9,335th day of working from home

Zarywacz | communications to attract attention in print, online or at events | copywriter | journalist | proofreader | z2z.com

Zarywacz started on or near 1 September 1994 after Robert Zarywacz resigned from his corporate role on 31st August. He has been working from home ever since, joined several years later by brother, Simon. Now they work remotely from Ilfracombe and Wilton respectively, and have worked for clients across the UK and internationally. Robert describes the development of home working over 26 years.

Home businesses are serious businesses

In 1994 it was unusual to run a creative business from home. There was still very much a view that a professional business needed an office with all the associated infrastructure . . . and costly overheads.

I’d been working in, what I considered to be, a sick building on a business park for a company whose management I no longer respected. I’d already purchased an Apple Mac and inkjet printer, and had started doing some freelance work, and so I decided to make the leap.

Equipped for business

The first thing I did was to buy a laser printer so everything I produced looked crisp and professional. It amazed me that years later many businesses still used poor quality inkjet printers. Then most clients would still receive printed drafts and proofs, even if they were faxed, so presentation was paramount.

I also produced the DL leaflet above, printed by a photocopying specialist I had previously used as a supplier. Colour was still expensive in those days, but the high quality black and white copies demonstrated that we were professional.

One Saturday, my wife and I were just about to leave to visit an Apple exhibition in London when a tax refund from my PAYE salary landed on the doormat. We were going to the exhibition because I wanted my wife to understand why I needed to spend money purchasing various equipment. The rebate enabled me to buy a good scanner that day and lug it home on the train.

Comfort for productivity

I preferred working at home from the start. I found I was far more productive. The company where I had worked had cut staff and those of us who were office based spent lots of our time sorting out the problems of those who were on the road. When copywriting and creating publications, I needed peace so I could concentrate, and at home I found I could achieve so much more.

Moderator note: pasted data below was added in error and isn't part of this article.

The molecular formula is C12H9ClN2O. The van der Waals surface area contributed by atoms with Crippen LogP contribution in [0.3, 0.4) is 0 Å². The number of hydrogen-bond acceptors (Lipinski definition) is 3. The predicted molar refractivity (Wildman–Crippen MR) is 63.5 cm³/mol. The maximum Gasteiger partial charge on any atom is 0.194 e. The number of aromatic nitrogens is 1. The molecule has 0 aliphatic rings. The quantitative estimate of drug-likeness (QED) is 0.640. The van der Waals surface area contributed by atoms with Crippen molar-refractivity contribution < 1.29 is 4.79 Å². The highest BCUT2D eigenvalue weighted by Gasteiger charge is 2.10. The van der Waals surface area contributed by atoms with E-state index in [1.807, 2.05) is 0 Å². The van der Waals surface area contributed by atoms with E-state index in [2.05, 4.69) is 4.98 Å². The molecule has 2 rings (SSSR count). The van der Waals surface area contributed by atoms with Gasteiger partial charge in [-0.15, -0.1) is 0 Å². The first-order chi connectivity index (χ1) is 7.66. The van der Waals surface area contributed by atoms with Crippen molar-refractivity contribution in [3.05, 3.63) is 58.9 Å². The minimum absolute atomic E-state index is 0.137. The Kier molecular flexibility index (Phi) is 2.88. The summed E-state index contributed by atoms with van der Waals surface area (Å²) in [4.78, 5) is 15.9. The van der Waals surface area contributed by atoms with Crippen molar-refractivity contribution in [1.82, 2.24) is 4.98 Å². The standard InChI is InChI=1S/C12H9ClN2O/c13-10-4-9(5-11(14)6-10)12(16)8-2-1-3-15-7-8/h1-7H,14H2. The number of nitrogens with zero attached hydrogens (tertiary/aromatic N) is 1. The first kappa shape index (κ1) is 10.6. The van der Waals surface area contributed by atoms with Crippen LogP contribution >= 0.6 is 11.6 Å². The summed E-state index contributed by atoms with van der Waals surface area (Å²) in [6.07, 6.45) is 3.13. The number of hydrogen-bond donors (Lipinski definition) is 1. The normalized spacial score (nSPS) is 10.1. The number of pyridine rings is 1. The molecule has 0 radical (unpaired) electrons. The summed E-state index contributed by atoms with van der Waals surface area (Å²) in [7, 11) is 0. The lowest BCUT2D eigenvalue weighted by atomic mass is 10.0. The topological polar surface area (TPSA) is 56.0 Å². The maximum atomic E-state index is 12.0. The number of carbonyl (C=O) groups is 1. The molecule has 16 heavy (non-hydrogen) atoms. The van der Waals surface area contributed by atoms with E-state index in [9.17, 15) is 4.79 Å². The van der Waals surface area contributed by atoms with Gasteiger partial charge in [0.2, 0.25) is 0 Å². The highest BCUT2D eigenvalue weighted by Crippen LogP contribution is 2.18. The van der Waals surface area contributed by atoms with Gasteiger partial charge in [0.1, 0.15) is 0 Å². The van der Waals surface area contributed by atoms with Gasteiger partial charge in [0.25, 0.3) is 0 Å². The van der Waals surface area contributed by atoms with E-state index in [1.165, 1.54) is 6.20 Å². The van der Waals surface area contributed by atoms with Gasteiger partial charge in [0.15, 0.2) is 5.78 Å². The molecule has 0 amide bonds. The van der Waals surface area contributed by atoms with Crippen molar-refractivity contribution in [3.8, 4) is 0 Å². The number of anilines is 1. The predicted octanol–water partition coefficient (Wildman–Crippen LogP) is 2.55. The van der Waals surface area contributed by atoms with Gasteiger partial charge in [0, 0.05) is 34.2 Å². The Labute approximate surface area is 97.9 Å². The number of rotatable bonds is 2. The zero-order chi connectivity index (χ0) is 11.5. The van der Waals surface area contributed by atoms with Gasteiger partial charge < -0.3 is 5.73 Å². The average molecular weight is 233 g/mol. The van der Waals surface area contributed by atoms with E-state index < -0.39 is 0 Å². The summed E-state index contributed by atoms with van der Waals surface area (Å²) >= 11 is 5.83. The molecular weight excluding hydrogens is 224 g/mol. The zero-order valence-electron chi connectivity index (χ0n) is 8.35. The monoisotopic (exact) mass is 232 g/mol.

At first, I worked in our spare bedroom, but soon realised I needed to redecorate and buy a large desk, which I still work from. I have a messy desk and use all the space on it.

In those days I had separate business phone and fax lines, although the fax has long gone. As use of the internet developed, I had a dedicated line-of-sight wireless internet connection installed. Use of email increased and use of couriers to collect and deliver artwork stopped.

Flexible and healthy

The main downside of working from home was that I didn’t go outside much. I wasn’t much of an outdoors person then and in the winter I could stay inside our front door for two or three days at a time. The remedy was to expand the business by recruiting a dog. Our first cocker spaniel, Felix, transformed me into an outdoors person overnight. I lost half a stone in weeks and developed a teenager’s appetite. Felix is sadly now long gone, although still remembered fondly, and sprocket Barley now looks after my mental and physical health.

The joys of working from home mean that we can walk on the beach early in the morning or the afternoon then work throughout the day or evening. This ensures I get enough vitamin D in the winter when we walk in the day and work at night.

Create your own lifestyle

Over 25 years on, it’s weird to see people talking about the challenges of working from home. My view is that people either like or loathe it. For me, it is the ideal way of working and enables me to live how I want. I can see it will not suit everyone or every job role. However, I believe many people can take the opportunity to remodel their lives for their own benefit by working from home.

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